Siim Kallas

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Siim Kallas
Kallas Siim.IMG 3350.JPG
European Commissioner for Transport
Incumbent
Assumed office
9 February 2010
President José Manuel Barroso
Preceded by Antonio Tajani
European Commissioner for Administrative Affairs, Audit and Anti-Fraud
In office
22 November 2004 – 9 February 2010
President José Manuel Barroso
Preceded by Neil Kinnock (Administrative Reform)
Succeeded by Maroš Šefčovič (Inter-Institutional Relations and Administration)
Algirdas Šemeta (Taxation and Customs Union, Audit and Anti-Fraud)
European Commissioner for Economic and Monetary Affairs
In office
1 May 2004 – 22 November 2004
Served with Joaquín Almunia
President Romano Prodi
Preceded by Pedro Solbes
Succeeded by Joaquín Almunia
Prime Minister of Estonia
In office
28 January 2002 – 10 April 2003
President Arnold Rüütel
Preceded by Mart Laar
Succeeded by Juhan Parts
Minister of Foreign Affairs
In office
9 November 1995 – 21 November 1996
Prime Minister Tiit Vähi
Preceded by Riivo Sinijärv
Succeeded by Toomas Hendrik Ilves
Personal details
Born (1948-10-02) 2 October 1948 (age 65)
Tallinn, Estonia
Political party Communist Party (Before 1991)
Reform Party (1994–present)
Alma mater University of Tartu

Siim Kallas (born 2 October 1948 in Tallinn) is an Estonian politician, currently serving as European Commissioner for Transport. He is also one of five vice-presidents of the 27-member Barroso Commission. He has been nominated as commissioner for Transport and vice-president in the second Barroso Commission.[1]

Kallas has been Prime Minister of Estonia, Estonian Minister of Finance, Estonian Minister of Foreign Affairs, Member of the Supreme Council of the Soviet Union and member of the Riigikogu. Kallas is a member and former leader of the free-market liberal Estonian Reform Party. Kallas was a vice-president of Liberal International.

He was twice appointed Acting Commissioner for Economic and Monetary Affairs and the Euro in Olli Rehn's stead, from 19 April 2014 – 25 May 2014 while he was on electoral campaign leave for the 2014 elections to the European Parliament and from 1 July 2014 – present after he took up his seat.[2][3]

Education[edit]

  • 1967–1972 Budget and Finance, University of Tartu, M.Sc.
  • 1968–1972 The military department of the University of Tartu, Lieutenant
  • 1972–1975 Economics of environmental protection, University of Tartu, Kandidat Nauk (PhD).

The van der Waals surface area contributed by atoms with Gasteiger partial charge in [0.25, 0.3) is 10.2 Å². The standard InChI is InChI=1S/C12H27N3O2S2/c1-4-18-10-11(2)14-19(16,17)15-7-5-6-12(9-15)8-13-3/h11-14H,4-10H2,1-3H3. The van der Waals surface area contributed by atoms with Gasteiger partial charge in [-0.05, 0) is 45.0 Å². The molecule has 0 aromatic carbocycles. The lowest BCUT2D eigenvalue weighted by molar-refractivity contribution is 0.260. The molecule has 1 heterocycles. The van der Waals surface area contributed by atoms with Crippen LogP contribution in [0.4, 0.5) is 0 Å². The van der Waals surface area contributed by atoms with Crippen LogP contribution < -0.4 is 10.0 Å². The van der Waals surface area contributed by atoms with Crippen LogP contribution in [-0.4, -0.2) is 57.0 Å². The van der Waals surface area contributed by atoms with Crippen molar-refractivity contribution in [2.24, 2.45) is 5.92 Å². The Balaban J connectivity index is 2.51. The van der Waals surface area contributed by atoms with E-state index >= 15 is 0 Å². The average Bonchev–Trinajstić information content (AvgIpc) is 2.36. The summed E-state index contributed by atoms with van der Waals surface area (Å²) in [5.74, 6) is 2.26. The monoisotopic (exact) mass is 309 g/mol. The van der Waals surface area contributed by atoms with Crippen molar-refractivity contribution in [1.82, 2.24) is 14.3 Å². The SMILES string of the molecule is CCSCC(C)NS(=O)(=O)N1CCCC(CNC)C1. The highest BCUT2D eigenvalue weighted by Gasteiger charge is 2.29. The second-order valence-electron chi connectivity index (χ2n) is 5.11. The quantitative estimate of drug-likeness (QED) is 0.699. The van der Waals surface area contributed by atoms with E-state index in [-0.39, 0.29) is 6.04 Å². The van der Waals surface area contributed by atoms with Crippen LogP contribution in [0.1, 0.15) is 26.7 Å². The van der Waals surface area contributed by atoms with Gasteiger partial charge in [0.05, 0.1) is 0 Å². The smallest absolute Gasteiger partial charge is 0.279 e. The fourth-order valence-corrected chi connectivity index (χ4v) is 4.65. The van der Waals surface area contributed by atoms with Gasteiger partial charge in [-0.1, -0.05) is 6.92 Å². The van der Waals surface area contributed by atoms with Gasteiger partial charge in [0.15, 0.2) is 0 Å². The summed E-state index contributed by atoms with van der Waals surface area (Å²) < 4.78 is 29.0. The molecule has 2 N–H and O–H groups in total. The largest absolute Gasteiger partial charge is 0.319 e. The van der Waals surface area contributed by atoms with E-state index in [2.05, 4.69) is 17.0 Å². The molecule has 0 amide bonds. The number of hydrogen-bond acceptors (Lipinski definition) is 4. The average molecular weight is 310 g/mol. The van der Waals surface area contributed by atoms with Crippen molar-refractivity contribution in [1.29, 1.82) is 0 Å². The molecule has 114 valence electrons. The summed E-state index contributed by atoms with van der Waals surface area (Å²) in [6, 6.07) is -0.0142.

Career[edit]

Personal life[edit]

Siim Kallas at the electromobility summit 2013 in Berlin

Language skills: Active: Estonian (mother tongue), English (primary working language), Russian (secondary working language), Finnish, German. Passive: French. Married to doctor Kristi Kallas; one son and one daughter Kaja, who is a member of the Estonian Parliament (Riigikogu). The ancestors of Siim Kallas were of Estonian and Baltic German origin. Kallas has been an active participant in the restoration of Estonian statehood.

References[edit]

European Parliament Answers to Commissioner Designate M. Kallas

  1. ^ Bloomberg.com
  2. ^ EU Observer – Six Commissioners Head for EU Election Campaign Trail
  3. ^ KUNA – Barroso announces caretaker replacements following resignation of 4 EU Commissioners

External link and sources[edit]

Media related to Siim Kallas at Wikimedia Commons

Political offices
Preceded by
Rein Otsason
Chairperson of the Bank of Estonia
1991–1995
Succeeded by
Vahur Kraft
Preceded by
Riivo Sinijärv
Minister of Foreign Affairs
1995–1996
Succeeded by
Toomas Hendrik Ilves
Preceded by
Niels Helveg Petersen
Chairperson of the Committee of Ministers of the Council of Europe
1996
Succeeded by
Tarja Halonen
Preceded by
Mart Opmann
Minister of Finance
1999–2002
Succeeded by
Harri Õunapuu
Preceded by
Mart Laar
Prime Minister of Estonia
2002–2003
Succeeded by
Juhan Parts
New office Estonian European Commissioner
2004–present
Incumbent
Preceded by
Pedro Solbes
European Commissioner for Economic and Monetary Affairs
2004
Served alongside: Joaquín Almunia
Succeeded by
Joaquín Almunia
Preceded by
Neil Kinnock
as European Commissioner for Administrative Reform
European Commissioner for Administrative Affairs, Audit and Anti-Fraud
2004–2010
Succeeded by
Maroš Šefčovič
as European Commissioner for Inter-Institutional Relations and Administration
Succeeded by
Algirdas Šemeta
as European Commissioner for Taxation and Customs Union, Audit and Anti-Fraud
Preceded by
Antonio Tajani
European Commissioner for Transport
2010–present
Incumbent